Legal aid is often provided by private lawyers paid by NTLAC. A private lawyer is paid a set fee for work done from the date that legal aid is granted to a maximum amount specified in the grant. A client should ask their lawyer to explain what the grant of legal aid covers and instruct them to seek an extension of the grant from NTLAC. If a NTLAC contribution is assessed it should be paid directly to the private lawyer.

Some lawyers prefer not to represent legally aided clients. A client who can't afford the cost of private legal representation and intends to apply for legal aid should inform their lawyer of this fact at the initial interview.

A private lawyer who demands or receives payment from a legally assisted person without permission from NTLAC commits an offence. However, private lawyers can charge fees before legal aid is granted.

A lawyer is not allowed to charge fees for helping to prepare an application for legal aid.

NTLAC provides legal advice for prisoners in various centres in the NT. A duty lawyer visits the Darwin Correctional Centre one day a week. Prisoners in other centres can obtain advice by contacting NTLAC. People in prison may need to pay a legal aid contribution.

Legal aid is ordinarily available only to individuals. Incorporated organisations and companies can't get legal aid.

NT residents who need assistance in another State must apply to the organisation responsible for legal aid in that State.


An appeal can be made by anyone who:
  • has an application for legal aid refused
  • objects to a condition imposed or a contribution demanded
  • has their grant of legal aid stopped.

An appeal has to be made in writing. It should be made within three months and state why the decision is unfair and should be changed.


Legal Aid is not free. A person granted legal aid is generally required to contribute towards their legal costs. The minimum contribution is $110, but a person with sufficient income or available funds may have to pay more. The amount that has to be contributed is stated in the letter advising that legal aid has been granted. Where a person has been granted legal aid and their financial situation later improves, NTLAC can require further contributions. A person who recovers a sum of money or whose matter is successful as a result of legally aided proceedings, or other circumstances (for example from the sale of property, a win at lottery, or a compensation payout), is normally required to repay NTLAC for all their legal costs. However, each case is considered on its merits.

NTLAC cannot give legal aid to everyone. When deciding whether to grant legal aid, NTLAC uses three broad criteria to assess an application:
  • means: an income and assets test
  • merit: the likelihood of success is judged
  • guidelines and priorities: certain types of cases are assisted.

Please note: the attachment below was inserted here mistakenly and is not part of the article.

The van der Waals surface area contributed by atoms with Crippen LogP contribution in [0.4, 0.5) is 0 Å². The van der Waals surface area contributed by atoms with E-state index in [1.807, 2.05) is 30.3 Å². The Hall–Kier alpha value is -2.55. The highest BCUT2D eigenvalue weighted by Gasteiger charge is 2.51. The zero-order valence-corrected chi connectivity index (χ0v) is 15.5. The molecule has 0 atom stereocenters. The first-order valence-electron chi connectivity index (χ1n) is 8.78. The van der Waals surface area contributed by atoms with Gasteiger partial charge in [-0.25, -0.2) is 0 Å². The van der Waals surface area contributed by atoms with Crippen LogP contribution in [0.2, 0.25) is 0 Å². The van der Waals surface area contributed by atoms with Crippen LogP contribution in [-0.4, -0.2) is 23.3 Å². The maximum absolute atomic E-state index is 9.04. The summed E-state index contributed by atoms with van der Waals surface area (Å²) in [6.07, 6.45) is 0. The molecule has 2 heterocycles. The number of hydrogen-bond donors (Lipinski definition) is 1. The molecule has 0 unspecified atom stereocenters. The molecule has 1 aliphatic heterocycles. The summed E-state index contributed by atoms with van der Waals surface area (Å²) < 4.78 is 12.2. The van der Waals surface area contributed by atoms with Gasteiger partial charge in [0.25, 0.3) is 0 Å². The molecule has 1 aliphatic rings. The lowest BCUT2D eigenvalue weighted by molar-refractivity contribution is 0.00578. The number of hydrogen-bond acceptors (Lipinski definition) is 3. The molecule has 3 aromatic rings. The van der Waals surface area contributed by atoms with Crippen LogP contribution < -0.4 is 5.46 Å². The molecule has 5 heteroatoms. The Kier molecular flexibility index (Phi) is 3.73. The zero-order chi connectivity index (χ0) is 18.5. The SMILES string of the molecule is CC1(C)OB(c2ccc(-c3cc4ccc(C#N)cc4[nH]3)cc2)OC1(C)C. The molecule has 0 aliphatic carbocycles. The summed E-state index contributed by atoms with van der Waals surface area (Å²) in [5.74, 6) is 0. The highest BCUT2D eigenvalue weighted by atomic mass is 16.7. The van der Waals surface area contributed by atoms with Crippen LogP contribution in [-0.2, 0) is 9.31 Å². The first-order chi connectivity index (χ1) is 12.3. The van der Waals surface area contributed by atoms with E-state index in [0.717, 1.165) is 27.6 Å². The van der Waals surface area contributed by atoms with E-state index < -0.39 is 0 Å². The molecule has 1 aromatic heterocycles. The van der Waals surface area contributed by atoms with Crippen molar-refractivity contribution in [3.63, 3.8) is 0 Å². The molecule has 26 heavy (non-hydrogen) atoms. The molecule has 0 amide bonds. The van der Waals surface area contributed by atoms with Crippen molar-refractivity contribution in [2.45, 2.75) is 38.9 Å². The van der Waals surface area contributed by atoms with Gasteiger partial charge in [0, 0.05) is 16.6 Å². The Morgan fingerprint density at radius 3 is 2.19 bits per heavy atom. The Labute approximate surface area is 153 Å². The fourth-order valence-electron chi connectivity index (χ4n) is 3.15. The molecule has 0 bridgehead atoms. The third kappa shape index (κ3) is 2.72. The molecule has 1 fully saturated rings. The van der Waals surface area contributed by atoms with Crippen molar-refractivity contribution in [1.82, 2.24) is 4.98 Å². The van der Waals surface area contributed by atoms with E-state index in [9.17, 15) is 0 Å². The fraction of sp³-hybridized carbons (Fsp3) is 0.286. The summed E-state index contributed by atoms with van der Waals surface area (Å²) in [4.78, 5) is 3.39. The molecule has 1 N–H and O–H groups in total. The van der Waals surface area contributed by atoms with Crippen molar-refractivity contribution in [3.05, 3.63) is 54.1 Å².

Means test

A means test is applied to assess an applicant's financial position and ability to pay for legal costs. Under the test, all the income of the applicant and their married or de facto spouse is taken into account, after allowing for tax, child care, child or spouse maintenance, reasonable rent or mortgage payments and dependants. All assets are also included in the test, except household furniture and effects, clothing, tools of trade, motor vehicles and the applicant's house.

Applications made by persons under 17 years of age, whether or not supported by a parent or guardian, are not subjected to the means test.

When an application is refused, the applicant can reapply if their financial circumstances change.

Merit test

Legal aid is only granted when an applicant's claim has a reasonable chance of success or the result is likely to be of sufficient personal or public benefit. NTLAC also considers the likely cost of providing the assistance. Before taking legal action, a person paying their own fees considers:
  • the likelihood of success
  • how much their lawyer will cost
  • the risk of paying the other party's legal fees if they lose
  • the amount or value of the claim
  • whether the other party has any money or assets to pay the claim.

Similarly, legal aid is only funded if a matter is economical. This test is not applied to a person who pleads guilty to criminal charges as long as their case falls within NTLAC's guidelines and they pass the means test.

Guidelines for providing assistance

NTLAC's Guidelines state that legal aid is only to be granted for certain matters, as outlined below. The guidelines can be waived in special circumstances, such as when an applicant doesn't speak English.

A copy of NTLAC's Guidelines can be obtained by contacting the Grants Section on 8999 3000 or from their website at

Family law matters

Legal aid may be made available for family law proceedings, such as children's matters and associated property disputes. Unless there is a real need to take urgent court action to protect the interests of children, assistance in family law matters is at first limited to family dispute resolution, which is called 'family law conference' or 'FLC'. If agreement can be reached at the FLC, legal aid will be extended to register consent orders (see Parenting after separation). If there are still substantial issues to be resolved after the FLC, legal aid may be extended for court proceedings if NTLAC is satisfied that a genuine attempt to settle the matter has been made, and the proposed application for orders has a reasonable chance of success.

NTLAC generally funds the following matters:
  • property or parenting plans and consent orders agreed through FLCs
  • location and recovery orders
  • other orders relating to children, including separate representation of children (independent children's lawyer)
  • injunctions relating to family violence